It’s that day of the week again, where I give you a fresh cup-o-knowledge. I provide you a list of blogs that dole out that writing advice you crave.
The Character Therapist –
Elizabeth Mueller helps you develop your characters using the knowledge she picked up as a licensed clinician. If you sign up for her quarterly newsletter, you will recieve a free copy of The Writer’s Guide to Character Motivation.
Character Worksheet Part 1: Is Your Character Novel-worthy? –
Posted by Martina at Adventures In Children’s Publishing. There is also a Part 2, Part 3, and Part 4. This isn’t the only help you can get there. Just because it’s dedicated to children’s publishing, doesn’t mean that it won’t work for YOUR novel! Try it out!
Broken But Still Good: Adding Character Flaws –
Janice Hardy is a definite go-to-girl when it comes to writing advice. In this post she talks about how you can add character flaws to a too perfect character. Because if you have a perfect character, you’re not going to have a way to put obstacles in his/her way.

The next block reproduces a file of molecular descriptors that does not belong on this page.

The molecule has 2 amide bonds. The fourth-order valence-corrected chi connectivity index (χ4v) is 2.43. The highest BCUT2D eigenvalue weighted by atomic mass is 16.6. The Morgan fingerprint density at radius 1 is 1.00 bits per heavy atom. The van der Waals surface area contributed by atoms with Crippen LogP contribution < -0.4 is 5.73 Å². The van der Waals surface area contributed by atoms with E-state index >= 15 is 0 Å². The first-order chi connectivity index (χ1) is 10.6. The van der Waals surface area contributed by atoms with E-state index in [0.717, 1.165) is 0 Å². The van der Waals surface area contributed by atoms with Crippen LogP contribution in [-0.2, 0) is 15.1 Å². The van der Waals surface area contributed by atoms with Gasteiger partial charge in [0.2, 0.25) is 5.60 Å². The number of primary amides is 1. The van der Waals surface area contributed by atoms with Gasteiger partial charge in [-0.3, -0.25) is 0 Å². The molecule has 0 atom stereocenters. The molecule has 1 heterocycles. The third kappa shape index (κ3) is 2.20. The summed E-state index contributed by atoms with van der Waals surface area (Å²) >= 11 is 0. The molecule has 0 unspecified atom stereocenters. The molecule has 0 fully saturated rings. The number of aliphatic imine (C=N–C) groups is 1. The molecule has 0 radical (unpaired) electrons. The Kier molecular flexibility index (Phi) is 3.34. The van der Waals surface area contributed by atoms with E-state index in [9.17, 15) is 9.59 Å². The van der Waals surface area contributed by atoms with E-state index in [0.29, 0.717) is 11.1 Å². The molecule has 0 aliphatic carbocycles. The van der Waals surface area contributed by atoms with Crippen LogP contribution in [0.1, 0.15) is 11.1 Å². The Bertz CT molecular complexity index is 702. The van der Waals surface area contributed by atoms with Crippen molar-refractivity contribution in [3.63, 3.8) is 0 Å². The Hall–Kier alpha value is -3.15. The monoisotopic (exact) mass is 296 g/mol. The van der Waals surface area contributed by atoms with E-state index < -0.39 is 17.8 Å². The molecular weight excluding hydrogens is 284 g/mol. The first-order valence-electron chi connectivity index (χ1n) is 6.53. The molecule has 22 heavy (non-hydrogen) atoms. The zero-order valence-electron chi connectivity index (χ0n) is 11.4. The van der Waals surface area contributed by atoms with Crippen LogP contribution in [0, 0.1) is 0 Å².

The Secret of Mastering Plot – Getting Primal –
Kristen Lamb talks about avoiding gimmicks and using the fundamentals of plotting. She gives examples of books and what their primal plots are, and how you can take a plot that has already been done and turn it into something new and exciting.
What “Show, Don’t Tell” Really Means –
Mary Kole discusses the difference between show, don’t tell with examples. She explains how it is boiled down to knowing and how telling is more like facts in a newspaper. A great read that has helped me and may help you too.
Mistake #111: Scene Breaks/Kill The Transitional Sentence –
Lisa Kilian’s blog is brilliant and provides useful information on all things writing. In this post she discusses the use of scene breaks and why transitional sentences are a no-no.
5 Creative Flaws That Will Expose Your Lack of Storytelling Experience –
Larry, over at storyfix.com explains what mistakes are made by beginning writers that out them as inexperienced. While five may not seem like a lot, it is plenty. When you read this post, you will know why.